• Lord of the Rings: Ancient Elven and Numenorian weapons are better than modern day Gondorian and Elven ones. The Silmarils were made by one of the most ancient elves, Feanor, and nothing created since rivals their beauty. Likewise, the modern-day dwarves of the Lonely Mountain haven't managed to match the weapons and armour that were made by their ancestors, whose techniques were lost when Smaug killed them.

  The Sword of Elendil was reforged by Elvish smiths. Not only did they put the two pieces together, which requires great skill if the joint is to be as strong as if the blade were newly-forged, but with the improvements in metallurgy which had been make during the millennia, they shaved a pound and a half off its weight, yet leaving the blade far stronger and less brittle than it had been before.

  • Harry Potter: The Elder Wand[1] is the best wand, and despite wandcraft having ostensibly advanced since it's creation, several centuries ago, no wand made since can match it. Same for Harry's invisibility cloak which is both older and superior to all of it's kind, even those made more recently. So superior are they that this gave birth to legends of these items being made by Death itself, and not by wizards like they were truly made.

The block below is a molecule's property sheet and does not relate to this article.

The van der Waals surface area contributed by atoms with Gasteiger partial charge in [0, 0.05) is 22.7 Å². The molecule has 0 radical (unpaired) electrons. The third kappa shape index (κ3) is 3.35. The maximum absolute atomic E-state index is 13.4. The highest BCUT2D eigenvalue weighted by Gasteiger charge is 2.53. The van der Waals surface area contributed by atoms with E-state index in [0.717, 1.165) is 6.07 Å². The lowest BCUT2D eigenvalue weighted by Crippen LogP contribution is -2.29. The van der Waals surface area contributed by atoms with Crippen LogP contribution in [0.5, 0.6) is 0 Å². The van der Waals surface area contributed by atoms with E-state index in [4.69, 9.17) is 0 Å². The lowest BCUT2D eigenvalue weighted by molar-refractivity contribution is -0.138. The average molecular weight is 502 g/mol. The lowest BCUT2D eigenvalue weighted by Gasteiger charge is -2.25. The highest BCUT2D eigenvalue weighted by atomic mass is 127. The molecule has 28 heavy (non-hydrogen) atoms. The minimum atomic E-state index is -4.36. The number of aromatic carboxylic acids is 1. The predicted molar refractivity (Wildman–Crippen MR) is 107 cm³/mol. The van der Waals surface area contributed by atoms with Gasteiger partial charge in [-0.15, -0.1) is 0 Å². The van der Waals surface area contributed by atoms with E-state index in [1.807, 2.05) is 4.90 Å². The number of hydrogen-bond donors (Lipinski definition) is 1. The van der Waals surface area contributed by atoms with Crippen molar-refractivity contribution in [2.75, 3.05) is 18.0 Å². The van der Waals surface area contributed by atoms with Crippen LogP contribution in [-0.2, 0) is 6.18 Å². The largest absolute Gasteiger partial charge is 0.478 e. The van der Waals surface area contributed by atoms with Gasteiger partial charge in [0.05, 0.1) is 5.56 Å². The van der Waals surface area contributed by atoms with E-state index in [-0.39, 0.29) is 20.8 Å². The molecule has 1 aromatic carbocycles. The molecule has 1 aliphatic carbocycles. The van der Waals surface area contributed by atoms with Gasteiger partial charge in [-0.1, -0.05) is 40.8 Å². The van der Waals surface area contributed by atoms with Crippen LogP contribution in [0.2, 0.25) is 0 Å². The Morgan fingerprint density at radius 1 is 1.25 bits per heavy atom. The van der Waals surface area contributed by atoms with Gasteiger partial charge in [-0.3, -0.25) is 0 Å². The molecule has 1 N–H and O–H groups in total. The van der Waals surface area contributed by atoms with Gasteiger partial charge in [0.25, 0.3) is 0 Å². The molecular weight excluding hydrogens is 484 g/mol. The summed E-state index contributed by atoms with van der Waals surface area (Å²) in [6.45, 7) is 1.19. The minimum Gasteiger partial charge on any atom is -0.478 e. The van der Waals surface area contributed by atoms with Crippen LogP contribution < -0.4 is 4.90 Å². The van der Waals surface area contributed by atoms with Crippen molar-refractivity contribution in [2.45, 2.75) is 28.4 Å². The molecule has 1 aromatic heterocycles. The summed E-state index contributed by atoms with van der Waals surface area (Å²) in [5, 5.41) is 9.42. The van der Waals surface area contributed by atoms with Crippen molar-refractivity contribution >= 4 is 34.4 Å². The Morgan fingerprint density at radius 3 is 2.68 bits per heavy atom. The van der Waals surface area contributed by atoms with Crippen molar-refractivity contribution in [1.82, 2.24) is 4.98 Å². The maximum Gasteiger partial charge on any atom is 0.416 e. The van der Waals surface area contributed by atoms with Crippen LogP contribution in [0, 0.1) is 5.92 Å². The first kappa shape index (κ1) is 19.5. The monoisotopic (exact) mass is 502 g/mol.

• Interesting, because Harry Potter seems to generally avert the trope: Magic evolves like science does. New discoveries are made. This is evident with Broomsticks: newer broomsticks are better for example: The Nimbus 2001 is better than the Nimbus 2000, who are both outdone by the more modern Firebolt.
      • The Wolfsbane potion is also a new invention, which is damn useful compared to other, older (and apparently non-existent) treatments for werewolves.
  • In The Night Angel Trilogy there's a whole list of these, including an ancient technique for forging swords and jewelry and everything ever made by Ezra the Mad.
    • Justified in that the tomes that recorded Ezra's techniques were destroyed in the lead up to a dark age.